Cast Blog: #RHOA

The Magic of Mentors

Cynthia: I Knew I Had to Take My Audition Seriously

Kenya: I'm More Empathetic Toward Apollo

Claudia on Her Breakdown

Kandi: "Apollo Wasn't Thinking Clearly"

GIF Recap: Chocolate Goodness

Kandi's Devastating News

Phaedra: I Knew What I Needed to Do

Claudia: I'm Not Trying to Be Porsha's Friend

Kenya on Her Pilot

GIF Recap: Dish Nation Divided

Cynthia on Her Drama-Free Trip

Has Kenya Found Love?

Claudia: Kordell was Barely Flirting

Kenya on NeNe's "Embarrassing" Behavior

Claudia: "These Double Standards are Killing Me"

Kandi: "I'm Not Two-Faced"

Phaedra: I Appreciated Demetria's Apology

Are Demetria and Phaedra Cool?

NeNe on Her Apology

Cynthia: Claudia Can Read with the Best of Them

Claudia: NeNe's Behavior Needed to Be Checked

Kenya on "The Beasts"

Phaedra: Demetria Took Things Too Personally

GIF Recap: Lessons in Reading

Phaedra's Ignorant Comments

Claudia: I'm Not Surprised by NeNe's Ugly Demeanor

Kenya: NeNe Doesn't Want to Like Me

Cynthia: I'm Moving Forward in Grace and Love

Kandi: "I Wasn't Trying to Set Demetria Up"

Phaedra on Being Recognized by the Bar

NeNe: "I'm Not a Fake Friend"

Demetria Responds to the Rumors

Cynthia: Forgiveness is a Process

Phaedra: My Mother is My Rock

Kenya: "An Acknowledgement is Not an Apology"

Claudia: I Do Not Own a Flip Phone

Cynthia: It Was Awkward Seeing Phaedra Uncomfortable

Demetria: I Have No Beef with Kenya

NeNe Explains the Wig

Phaedra: I Was Hoping Apollo Wouldn't Create a Scene

The Magic of Mentors

Phaedra explains why Willie was the only choice to be her mentor in the funeral business.

During this week’s episode my quest to enter into the funeral business is highlighted during a visit with my friend, the legendary Willie Watkins.

Willie and I met almost ten years ago during a fundraising event held by my mentor, the late attorney Charles Mathis. Charles was not only known as one of the best litigators in the South, but he was also known for having the most elaborate events in Atlanta. When I entered the practice of law over twelve years ago during the swearing in ceremony, the judge stressed the importance of having a legal mentor and a sounding board.  As I stood before him I recall him saying in a stern voice, “A mentor should be a brain to pick, an ear to listen, and a push in the right direction." As I left the courthouse that day, I pondered on who would be willing to take on such a task.  I knew I needed a mentor who would understand my vision and encourage me to pursue my goals. Most people who know me know I have always had lofty dreams and what some might consider an eccentric personality. Much like myself, Charles brought his great work ethic and an even bigger heart from his small town to the big city of Atlanta. He loved to help people, entertain, and most of all, win cases.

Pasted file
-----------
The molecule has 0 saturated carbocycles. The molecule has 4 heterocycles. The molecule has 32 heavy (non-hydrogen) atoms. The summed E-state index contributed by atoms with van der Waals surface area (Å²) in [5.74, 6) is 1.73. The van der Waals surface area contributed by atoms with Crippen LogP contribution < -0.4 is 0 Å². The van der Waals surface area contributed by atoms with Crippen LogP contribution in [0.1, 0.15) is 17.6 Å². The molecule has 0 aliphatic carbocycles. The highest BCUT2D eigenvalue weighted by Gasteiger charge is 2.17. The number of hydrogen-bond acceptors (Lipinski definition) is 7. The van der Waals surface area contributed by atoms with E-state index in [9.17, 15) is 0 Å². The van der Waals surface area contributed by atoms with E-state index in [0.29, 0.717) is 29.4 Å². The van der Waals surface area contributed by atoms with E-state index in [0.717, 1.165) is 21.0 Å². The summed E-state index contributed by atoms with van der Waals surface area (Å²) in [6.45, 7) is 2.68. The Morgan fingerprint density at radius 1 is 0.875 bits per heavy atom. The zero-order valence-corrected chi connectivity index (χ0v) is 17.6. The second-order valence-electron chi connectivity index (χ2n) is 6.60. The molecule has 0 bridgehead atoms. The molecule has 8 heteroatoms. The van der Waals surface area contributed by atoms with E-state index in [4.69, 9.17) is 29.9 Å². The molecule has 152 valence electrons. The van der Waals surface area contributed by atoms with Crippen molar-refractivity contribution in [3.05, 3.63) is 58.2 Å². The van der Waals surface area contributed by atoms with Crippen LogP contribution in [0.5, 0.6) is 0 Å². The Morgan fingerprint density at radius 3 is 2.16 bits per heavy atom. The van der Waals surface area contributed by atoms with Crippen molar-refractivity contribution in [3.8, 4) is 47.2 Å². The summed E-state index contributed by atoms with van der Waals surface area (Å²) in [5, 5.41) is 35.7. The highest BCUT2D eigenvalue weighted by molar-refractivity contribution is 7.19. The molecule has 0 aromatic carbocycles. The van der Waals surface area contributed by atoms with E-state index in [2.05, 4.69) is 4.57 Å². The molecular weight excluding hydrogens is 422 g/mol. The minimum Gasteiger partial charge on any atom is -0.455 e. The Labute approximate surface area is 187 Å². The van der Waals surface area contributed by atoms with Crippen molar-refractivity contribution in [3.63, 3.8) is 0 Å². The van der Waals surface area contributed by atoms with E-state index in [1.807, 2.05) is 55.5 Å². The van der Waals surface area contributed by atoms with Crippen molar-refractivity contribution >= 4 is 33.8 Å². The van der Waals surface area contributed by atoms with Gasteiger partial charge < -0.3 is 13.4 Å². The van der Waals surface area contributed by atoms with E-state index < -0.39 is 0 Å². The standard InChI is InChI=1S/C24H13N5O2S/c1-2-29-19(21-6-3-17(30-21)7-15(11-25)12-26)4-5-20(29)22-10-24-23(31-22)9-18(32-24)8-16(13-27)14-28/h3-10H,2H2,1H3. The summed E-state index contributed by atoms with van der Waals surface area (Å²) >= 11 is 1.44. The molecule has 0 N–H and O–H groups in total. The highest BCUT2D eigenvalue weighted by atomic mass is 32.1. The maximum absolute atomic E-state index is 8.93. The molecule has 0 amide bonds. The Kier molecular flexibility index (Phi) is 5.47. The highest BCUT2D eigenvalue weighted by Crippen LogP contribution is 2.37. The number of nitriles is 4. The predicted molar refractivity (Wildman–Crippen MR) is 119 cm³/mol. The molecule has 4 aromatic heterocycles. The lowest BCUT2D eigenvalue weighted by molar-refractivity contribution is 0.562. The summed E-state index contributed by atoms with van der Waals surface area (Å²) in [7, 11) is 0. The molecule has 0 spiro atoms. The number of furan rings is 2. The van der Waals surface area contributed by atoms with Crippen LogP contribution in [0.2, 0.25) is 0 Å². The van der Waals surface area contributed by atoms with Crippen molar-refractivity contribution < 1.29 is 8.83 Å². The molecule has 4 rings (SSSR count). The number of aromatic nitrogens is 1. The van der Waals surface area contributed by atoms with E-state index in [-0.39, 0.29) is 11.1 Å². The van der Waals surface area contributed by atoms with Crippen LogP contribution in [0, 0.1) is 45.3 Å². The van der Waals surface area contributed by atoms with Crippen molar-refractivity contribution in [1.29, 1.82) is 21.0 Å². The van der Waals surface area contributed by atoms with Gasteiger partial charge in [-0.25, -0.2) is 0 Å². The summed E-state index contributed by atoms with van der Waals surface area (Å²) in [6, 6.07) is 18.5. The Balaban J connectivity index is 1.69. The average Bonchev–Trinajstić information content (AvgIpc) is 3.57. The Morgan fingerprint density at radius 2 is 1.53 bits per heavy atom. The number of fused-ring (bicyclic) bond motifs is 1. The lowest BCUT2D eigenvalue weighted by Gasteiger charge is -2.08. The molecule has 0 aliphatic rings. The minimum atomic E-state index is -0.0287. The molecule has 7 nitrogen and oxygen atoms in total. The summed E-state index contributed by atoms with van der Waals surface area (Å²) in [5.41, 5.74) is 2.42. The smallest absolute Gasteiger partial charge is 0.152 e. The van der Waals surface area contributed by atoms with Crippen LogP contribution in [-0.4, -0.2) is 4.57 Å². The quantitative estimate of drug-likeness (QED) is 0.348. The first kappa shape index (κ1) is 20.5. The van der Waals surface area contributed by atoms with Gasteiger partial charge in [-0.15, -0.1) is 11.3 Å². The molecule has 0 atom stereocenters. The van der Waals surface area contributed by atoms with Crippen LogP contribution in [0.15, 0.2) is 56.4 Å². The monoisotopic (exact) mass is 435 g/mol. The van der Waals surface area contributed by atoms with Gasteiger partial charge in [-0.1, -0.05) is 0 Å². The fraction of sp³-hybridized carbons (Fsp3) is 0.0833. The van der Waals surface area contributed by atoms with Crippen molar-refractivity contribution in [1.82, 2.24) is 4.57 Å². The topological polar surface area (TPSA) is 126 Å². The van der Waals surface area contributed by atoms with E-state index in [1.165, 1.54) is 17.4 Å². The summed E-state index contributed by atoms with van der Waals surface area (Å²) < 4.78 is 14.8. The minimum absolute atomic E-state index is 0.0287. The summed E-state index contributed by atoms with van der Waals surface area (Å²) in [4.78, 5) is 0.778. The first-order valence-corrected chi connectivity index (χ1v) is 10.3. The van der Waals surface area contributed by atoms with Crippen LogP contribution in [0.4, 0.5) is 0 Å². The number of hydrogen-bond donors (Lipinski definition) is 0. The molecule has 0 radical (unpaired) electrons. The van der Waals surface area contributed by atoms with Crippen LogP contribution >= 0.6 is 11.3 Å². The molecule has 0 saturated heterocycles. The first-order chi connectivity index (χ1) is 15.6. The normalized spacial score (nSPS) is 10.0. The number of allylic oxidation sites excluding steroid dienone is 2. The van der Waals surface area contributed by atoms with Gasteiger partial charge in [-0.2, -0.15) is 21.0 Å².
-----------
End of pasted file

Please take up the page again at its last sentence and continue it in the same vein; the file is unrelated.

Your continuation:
I never formally asked Charles to be my mentor. Once I was sworn in he took me to lunch and I told him I was making him my mentor whether he liked it or not. From that day on, he treated me like a daughter.  His family became my family. His daughter CoCo became my sister. Charles always listened and gave me sound advice. I could always trust and depend on him. In May of this year, Charles passed. His passing left a hole in my heart, because I not only lost my mentor, but also a member of my family.

Willie handled all the arrangements for Charles’ funeral, and as always everyone was pleased. Willie has always been known for his signature elaborate funeral services. Although I know numerous funeral directors, when I thought about entering into the business, he was the only mentor I considered.  Willie is a trailblazer who has always followed his heart. Similar to myself, he has never been afraid to be different. Willie blazed a path that I hope to pave with more opportunities for women. Mentoring is important because, “The greatest good you can do for another is not just to share your riches but to reveal to him his own.”(Benjamin Disraeli)  I often say, “No great person makes it to the top alone.” As I continue to make a conscious effort to mentor, I challenge you to do the same. It only takes a moment to change the path of someone else’s life. 

Rest in peace Charles A. Mathis (1953-2011)